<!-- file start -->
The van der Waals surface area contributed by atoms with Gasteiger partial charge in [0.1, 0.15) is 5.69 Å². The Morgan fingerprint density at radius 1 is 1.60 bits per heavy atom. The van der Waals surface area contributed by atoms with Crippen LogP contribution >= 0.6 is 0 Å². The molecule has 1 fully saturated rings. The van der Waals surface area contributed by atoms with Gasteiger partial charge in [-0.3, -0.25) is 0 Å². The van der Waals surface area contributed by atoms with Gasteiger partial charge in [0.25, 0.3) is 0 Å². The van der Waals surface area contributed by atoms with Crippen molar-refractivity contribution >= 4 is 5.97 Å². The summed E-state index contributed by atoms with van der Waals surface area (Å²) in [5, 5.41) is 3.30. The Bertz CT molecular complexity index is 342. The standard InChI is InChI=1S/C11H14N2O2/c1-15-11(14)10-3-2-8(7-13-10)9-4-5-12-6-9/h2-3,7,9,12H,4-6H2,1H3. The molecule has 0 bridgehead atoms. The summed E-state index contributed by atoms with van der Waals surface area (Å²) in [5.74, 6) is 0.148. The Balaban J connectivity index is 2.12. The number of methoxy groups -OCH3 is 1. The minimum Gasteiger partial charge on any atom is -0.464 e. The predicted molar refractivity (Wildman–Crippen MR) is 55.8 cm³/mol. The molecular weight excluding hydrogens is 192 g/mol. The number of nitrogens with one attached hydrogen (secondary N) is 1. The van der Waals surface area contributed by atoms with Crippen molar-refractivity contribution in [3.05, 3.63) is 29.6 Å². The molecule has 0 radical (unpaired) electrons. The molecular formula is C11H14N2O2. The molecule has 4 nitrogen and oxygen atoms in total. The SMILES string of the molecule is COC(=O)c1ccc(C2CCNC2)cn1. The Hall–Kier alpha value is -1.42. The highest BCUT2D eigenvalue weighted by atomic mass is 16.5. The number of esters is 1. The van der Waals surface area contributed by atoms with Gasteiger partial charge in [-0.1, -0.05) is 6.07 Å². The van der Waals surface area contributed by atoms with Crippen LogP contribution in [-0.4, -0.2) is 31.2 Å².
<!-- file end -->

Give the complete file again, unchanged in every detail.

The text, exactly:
The van der Waals surface area contributed by atoms with Gasteiger partial charge in [0.1, 0.15) is 5.69 Å². The Morgan fingerprint density at radius 1 is 1.60 bits per heavy atom. The van der Waals surface area contributed by atoms with Crippen LogP contribution >= 0.6 is 0 Å². The molecule has 1 fully saturated rings. The van der Waals surface area contributed by atoms with Gasteiger partial charge in [-0.3, -0.25) is 0 Å². The van der Waals surface area contributed by atoms with Gasteiger partial charge in [0.25, 0.3) is 0 Å². The van der Waals surface area contributed by atoms with Crippen molar-refractivity contribution >= 4 is 5.97 Å². The summed E-state index contributed by atoms with van der Waals surface area (Å²) in [5, 5.41) is 3.30. The Bertz CT molecular complexity index is 342. The standard InChI is InChI=1S/C11H14N2O2/c1-15-11(14)10-3-2-8(7-13-10)9-4-5-12-6-9/h2-3,7,9,12H,4-6H2,1H3. The molecule has 0 bridgehead atoms. The summed E-state index contributed by atoms with van der Waals surface area (Å²) in [5.74, 6) is 0.148. The Balaban J connectivity index is 2.12. The number of methoxy groups -OCH3 is 1. The minimum Gasteiger partial charge on any atom is -0.464 e. The predicted molar refractivity (Wildman–Crippen MR) is 55.8 cm³/mol. The molecular weight excluding hydrogens is 192 g/mol. The number of nitrogens with one attached hydrogen (secondary N) is 1. The van der Waals surface area contributed by atoms with Crippen molar-refractivity contribution in [3.05, 3.63) is 29.6 Å². The molecule has 0 radical (unpaired) electrons. The molecular formula is C11H14N2O2. The molecule has 4 nitrogen and oxygen atoms in total. The SMILES string of the molecule is COC(=O)c1ccc(C2CCNC2)cn1. The Hall–Kier alpha value is -1.42. The highest BCUT2D eigenvalue weighted by atomic mass is 16.5. The number of esters is 1. The van der Waals surface area contributed by atoms with Gasteiger partial charge in [-0.1, -0.05) is 6.07 Å². The van der Waals surface area contributed by atoms with Crippen LogP contribution in [-0.4, -0.2) is 31.2 Å².